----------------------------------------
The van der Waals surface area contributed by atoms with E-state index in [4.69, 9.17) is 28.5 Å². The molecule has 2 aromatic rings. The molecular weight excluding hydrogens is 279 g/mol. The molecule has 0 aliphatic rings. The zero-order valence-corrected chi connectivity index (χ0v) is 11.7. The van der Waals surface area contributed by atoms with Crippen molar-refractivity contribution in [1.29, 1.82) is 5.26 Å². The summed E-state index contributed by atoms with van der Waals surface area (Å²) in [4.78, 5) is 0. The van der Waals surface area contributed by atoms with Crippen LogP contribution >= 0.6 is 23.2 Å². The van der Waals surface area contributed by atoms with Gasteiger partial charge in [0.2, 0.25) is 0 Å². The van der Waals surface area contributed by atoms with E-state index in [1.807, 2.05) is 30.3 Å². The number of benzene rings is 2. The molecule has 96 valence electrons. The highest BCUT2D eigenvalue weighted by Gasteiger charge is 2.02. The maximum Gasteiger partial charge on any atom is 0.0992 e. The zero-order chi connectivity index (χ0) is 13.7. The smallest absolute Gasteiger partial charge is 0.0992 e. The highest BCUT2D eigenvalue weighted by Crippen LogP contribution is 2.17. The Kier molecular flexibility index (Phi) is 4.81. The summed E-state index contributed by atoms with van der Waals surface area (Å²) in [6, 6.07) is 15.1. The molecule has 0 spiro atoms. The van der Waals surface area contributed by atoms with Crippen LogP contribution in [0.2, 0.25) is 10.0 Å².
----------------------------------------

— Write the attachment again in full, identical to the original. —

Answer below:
The van der Waals surface area contributed by atoms with E-state index in [4.69, 9.17) is 28.5 Å². The molecule has 2 aromatic rings. The molecular weight excluding hydrogens is 279 g/mol. The molecule has 0 aliphatic rings. The zero-order valence-corrected chi connectivity index (χ0v) is 11.7. The van der Waals surface area contributed by atoms with Crippen molar-refractivity contribution in [1.29, 1.82) is 5.26 Å². The summed E-state index contributed by atoms with van der Waals surface area (Å²) in [4.78, 5) is 0. The van der Waals surface area contributed by atoms with Crippen LogP contribution >= 0.6 is 23.2 Å². The van der Waals surface area contributed by atoms with Gasteiger partial charge in [0.2, 0.25) is 0 Å². The van der Waals surface area contributed by atoms with E-state index in [1.807, 2.05) is 30.3 Å². The number of benzene rings is 2. The molecule has 96 valence electrons. The highest BCUT2D eigenvalue weighted by Gasteiger charge is 2.02. The maximum Gasteiger partial charge on any atom is 0.0992 e. The zero-order chi connectivity index (χ0) is 13.7. The smallest absolute Gasteiger partial charge is 0.0992 e. The highest BCUT2D eigenvalue weighted by Crippen LogP contribution is 2.17. The Kier molecular flexibility index (Phi) is 4.81. The summed E-state index contributed by atoms with van der Waals surface area (Å²) in [6, 6.07) is 15.1. The molecule has 0 spiro atoms. The van der Waals surface area contributed by atoms with Crippen LogP contribution in [0.2, 0.25) is 10.0 Å².